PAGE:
One “live” bomb and residue from several exploded bombs were later recovered from the site, said police.

According to a senior police officer, tension escalated after CPI(M)’s sitting MLA Nabin Chandra Bag moved to the TMC last November and announced that he would be contesting the Assembly elections.

In 2011, the TMC had won 15 of the 25 Assembly seats from the district, with the Congress winning one and the Left Front taking eight. This time, with the Left-Congress alignment threatening to eat into the ruling party’s tally, the TMC has been desperate to retain control. While 40-year-old Bag bagged the TMC ticket this time, 30-year-old Asima Roy was the CPI(M) candidate from Khandaghosh, a reserved constituency.

CPM workers hacked, CPM workers killed, CPM workers lodhna, CPM lodhna, A man lying at a local hospital after some of his political rivals cut his ear after he cast his vote to CPI(M) candidate  in Burdwan, Thursday. (PTI Photo)

“Here, politics isn’t something that ends with elections. The party high command has promised us that we will win in this election. So we are fighting for our party, doing what we can. This is a fight for survival. If TMC wins the elections, we will be killed,” said Bijoy Dal, the 35-year-old son of Dukhi Ram Dal.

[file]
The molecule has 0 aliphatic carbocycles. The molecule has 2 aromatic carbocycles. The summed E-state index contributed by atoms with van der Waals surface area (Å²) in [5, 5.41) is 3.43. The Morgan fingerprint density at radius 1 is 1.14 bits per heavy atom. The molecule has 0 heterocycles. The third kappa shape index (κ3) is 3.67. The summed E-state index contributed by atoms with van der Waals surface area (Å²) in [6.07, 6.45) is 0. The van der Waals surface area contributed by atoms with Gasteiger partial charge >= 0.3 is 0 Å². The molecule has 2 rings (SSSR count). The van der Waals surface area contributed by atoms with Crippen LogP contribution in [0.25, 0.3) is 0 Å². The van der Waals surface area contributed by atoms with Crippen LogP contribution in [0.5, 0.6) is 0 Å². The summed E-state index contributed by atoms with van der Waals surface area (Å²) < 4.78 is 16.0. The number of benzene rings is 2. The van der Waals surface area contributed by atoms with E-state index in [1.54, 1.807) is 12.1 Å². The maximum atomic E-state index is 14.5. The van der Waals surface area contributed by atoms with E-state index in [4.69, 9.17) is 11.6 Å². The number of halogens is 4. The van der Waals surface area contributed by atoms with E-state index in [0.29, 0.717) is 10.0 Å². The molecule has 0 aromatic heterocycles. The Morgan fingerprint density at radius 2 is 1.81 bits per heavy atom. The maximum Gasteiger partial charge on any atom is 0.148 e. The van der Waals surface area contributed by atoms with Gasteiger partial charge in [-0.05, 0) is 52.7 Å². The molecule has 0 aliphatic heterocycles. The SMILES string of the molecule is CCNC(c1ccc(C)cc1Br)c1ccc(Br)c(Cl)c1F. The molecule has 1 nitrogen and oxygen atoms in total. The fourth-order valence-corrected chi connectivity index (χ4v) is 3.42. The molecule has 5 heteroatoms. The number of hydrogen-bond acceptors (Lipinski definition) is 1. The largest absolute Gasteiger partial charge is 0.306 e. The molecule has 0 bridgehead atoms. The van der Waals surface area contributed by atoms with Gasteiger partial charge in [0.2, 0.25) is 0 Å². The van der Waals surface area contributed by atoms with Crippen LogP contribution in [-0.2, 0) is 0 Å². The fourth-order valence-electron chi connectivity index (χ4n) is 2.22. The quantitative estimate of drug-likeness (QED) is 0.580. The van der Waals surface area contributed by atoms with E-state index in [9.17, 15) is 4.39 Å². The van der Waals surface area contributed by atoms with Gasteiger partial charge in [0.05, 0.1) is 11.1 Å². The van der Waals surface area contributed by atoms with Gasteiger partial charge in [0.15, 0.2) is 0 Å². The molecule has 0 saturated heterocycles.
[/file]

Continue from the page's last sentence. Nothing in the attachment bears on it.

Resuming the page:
“Violence is a way of life here,” said an officer at the Khandaghosh police station. “This village is notorious for its production of hand-made guns, bombs and fake gold coins. Earlier, when the Left was in power, such villages in Khandaghosh were impossible to enter,” he said, adding that three TMC workers were killed during clashes in the Khandaghosh area last June.

Most of the villagers at Lodhna — part of West Bengal’s rice belt — are descendants of sharecroppers who were given land in the 1970s as part of land reforms pioneered by the Left. “Being a CPI(M) worker in a village like this used to be a job in itself. It was something we could fall back on in case of emergencies. That changed with the TMC coming into power. So many people are now joining the TMC and voting for them,” said Mohammad Rafique, a 65-year-old farmer.